Sitting here with a cd going on the stereo, trying to put myself back in the mindset of an overwhelming weekend, what I’m struck with most is the notion that recorded music is shit.
And that, friends, is how awesome the Club Congress 21st birthday festival was.
The wake of three days of live tunes – of hours and hours of watching and nodding and even some unlikely dancing – is infested with an inability to really grab onto these sounds coming out of the stereo, even from one of my favorite local albums.
In the wake of the past weekend, recorded music seems mild, sedate, lifeless, part of a damn little black box across the room instead of a living, breathing, sweaty, wrinkled, (likely drunk), dude or dudette.
You climb a mountain, you gotta come back down, and it’s the same with this. It’s just far too much to ask that all the music I listen to could come from a band or a performer 10 feet away, amps turned high, the singer’s face scrunched with pain or joy. The sound envelopes you in the live context, whereas it just kinda comes atcha recorded.
And what I was enveloped in was such a strange mix of styles and sounds, from aging punk legends taking the acoustic route to guitar torch mechanics to rock ‘n’ roll bands as full and broad and pounding as there ever were.
Club Congress commands much, and for its 21st the bar is set even higher. Last year was historic, but this year is when it got to come alive, bring along a few friends and settle into being a tradition.
I took a vacationer’s strategy for the weekend, leaving my apartment (just four miles away) about Friday and returning home just after on Monday. In between it was me and Congress, friends and music and downtown and three nights spent on my brother’s floor.
I hit into the
Friday closed with the Pork Torta and Weird Lovemakers both cramming sets into the final hour, but the energy was incredible. I jutted out to catch a bit of the Jons meld of
Waking up, there was no doubt that Saturday’s low-key time was going to be devoted to the new Bob Dylan. It was the only album I brought on vacation and Stu hadn’t heard it at all. So we chilled with that for a while before catching lunch and friends at Epic Café. I spent the afternoon with a girl and some dogs before reloading for Congress 21: Night Two.
Al Perry’s BBQ Extravaganza served up some old school guitar crunch in Gila Bend, train-whistle-blues-harp from the Hecklers (I swear the local legends at the helm made that band up, complete with back story), beautifully crafted neo-country from Lonna Kelly and the Broken-Hearted Lovers (or as I called them: Hot Chick and the Dudes), and beef brisket or pulled pork at $8 a pop.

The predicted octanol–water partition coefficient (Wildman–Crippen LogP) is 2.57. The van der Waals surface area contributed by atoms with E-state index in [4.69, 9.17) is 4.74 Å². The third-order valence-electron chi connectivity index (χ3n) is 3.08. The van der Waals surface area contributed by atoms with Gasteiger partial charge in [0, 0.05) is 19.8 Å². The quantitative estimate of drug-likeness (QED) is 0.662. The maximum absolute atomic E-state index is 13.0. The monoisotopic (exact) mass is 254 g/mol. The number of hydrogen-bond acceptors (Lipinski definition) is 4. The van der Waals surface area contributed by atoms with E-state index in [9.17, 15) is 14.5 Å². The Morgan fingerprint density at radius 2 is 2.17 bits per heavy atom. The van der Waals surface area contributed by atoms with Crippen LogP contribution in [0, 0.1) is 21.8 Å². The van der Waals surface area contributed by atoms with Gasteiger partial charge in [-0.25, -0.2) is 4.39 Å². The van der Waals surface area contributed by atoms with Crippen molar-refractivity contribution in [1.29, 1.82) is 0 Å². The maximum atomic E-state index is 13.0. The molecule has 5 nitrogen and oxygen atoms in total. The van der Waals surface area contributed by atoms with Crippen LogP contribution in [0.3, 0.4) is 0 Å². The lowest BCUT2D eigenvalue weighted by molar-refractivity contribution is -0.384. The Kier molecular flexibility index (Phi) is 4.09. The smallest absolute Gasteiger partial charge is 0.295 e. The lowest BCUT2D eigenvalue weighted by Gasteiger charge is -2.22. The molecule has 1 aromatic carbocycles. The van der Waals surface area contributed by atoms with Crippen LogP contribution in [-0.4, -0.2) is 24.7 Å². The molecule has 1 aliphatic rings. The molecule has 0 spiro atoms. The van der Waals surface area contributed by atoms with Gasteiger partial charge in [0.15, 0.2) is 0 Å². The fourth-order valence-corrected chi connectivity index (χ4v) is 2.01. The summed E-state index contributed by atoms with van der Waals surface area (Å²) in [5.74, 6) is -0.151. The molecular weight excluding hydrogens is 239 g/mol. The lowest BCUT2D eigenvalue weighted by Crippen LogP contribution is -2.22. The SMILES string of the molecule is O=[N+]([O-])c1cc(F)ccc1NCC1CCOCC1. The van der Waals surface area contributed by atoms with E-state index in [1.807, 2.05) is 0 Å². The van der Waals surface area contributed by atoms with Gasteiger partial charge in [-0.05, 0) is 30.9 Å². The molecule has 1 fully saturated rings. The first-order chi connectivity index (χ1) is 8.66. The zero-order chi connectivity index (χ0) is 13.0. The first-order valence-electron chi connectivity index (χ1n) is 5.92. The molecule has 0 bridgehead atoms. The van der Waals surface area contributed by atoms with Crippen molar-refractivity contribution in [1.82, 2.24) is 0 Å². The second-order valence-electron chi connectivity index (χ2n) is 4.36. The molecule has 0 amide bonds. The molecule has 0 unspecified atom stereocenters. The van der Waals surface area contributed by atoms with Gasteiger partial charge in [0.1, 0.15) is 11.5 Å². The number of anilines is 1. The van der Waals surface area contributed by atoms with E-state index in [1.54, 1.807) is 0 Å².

The Tucsonan in me couldn’t stop running into the Tap Room (shout out Tokar!) to catch the Wildcats score, another world away even though the lights atop Arizona Stadium were just visible from outside the club.
The schedule threw a curveball and I missed the first song from the Drakes, who’d been moved inside. One of the highlights of last year’s festival put on probably an even better show this time around, with more of the two guitar attack and a violinist the whole way. Gene the Audiologist and Tom the Newsman turn it up and turn it down, jam on cue and drop a spare tune beautifully on a dime. Add in a brass section for a few numbers and just enjoy.
Following the Drakes inside was Richard Buckner, an honorary Tucsonan I’d seen close to a dozen times before. It’s been amazing to watch as he’s become an absolute expert in looping guitar parts on top of each other. The performances have become more nuanced and detailed as his distinctive strumming has evolved into a whole other instrument with the technique. The trouble is, it leaves little room for applause, but I reckon Bucker kinda set it up that way. He played more songs of Since than I’ve seen in ages, and from the buzz of his new record being more of a full rock band affair in the same lines of Since, I’m excited.
That was mostly it for the tunes Saturday, as Stu and I got to talkin’ a lot with Charlie and folks, riding high on the great sets of the festival so far.
Club Congress isn’t Lollapalooza, or Coachella, or SXSW – the scale just isn’t possible, but even more importantly it isn’t driven by the fly-by-night buzz of new acts. Every set there was earned by years and years of good records and Tucson-crowd-pleasing shows. And in that you have an audience so tailored to the music, performers so tailored to the fans, that it can’t fail, not for a second.
I seem to recall Sunday morning being a bit easier to digest than Saturday… Epic Café again was the lunch spot and again I couldn’t have had a better afternoon with a girl and her dogs…
Howe Gelb was BBQ Master for Sundays festivities, and my only regret is missing the Golden Boots set by just a few minutes. I’m told that band has great promise… but onto the main acts.
Vic Chesnutt blew me away, with a passionate voice and brilliantly crafted songs. Kristin Hersh was the perfect antidote to Chesnutt’s pained tales. John Doe covered Joni Mitchell… and for a moment I could imagine “A Case of You” as an X song, with Doe and Exene’s intertwined wail turning folk to punk – just as Doe has turned punk to folk.
Howe sang his “Ballad of the Tucson Two,” celebrating the reemergence of common sense, with felony charges against two activists dropped, a reaffirmation of human dignity.
Howe brought up the night’s supergroup – Vic, Kristin and Doe – to sing “Wayfaring Stranger” and then Dylan’s new “The Levee’s Gonna Break.” It’s just a shame they kept it to two songs.
Fourkiller Flats took the stage next and for a band that took a three-year hiatus, proved its return to the fold of
The manic Doo Rag closed out the festival with rapid-fire slide blues and trash can banging that probably would have never existed if not for them. Every Congress festival should close with Doo Rag, if for no other reason than to remind you you’re in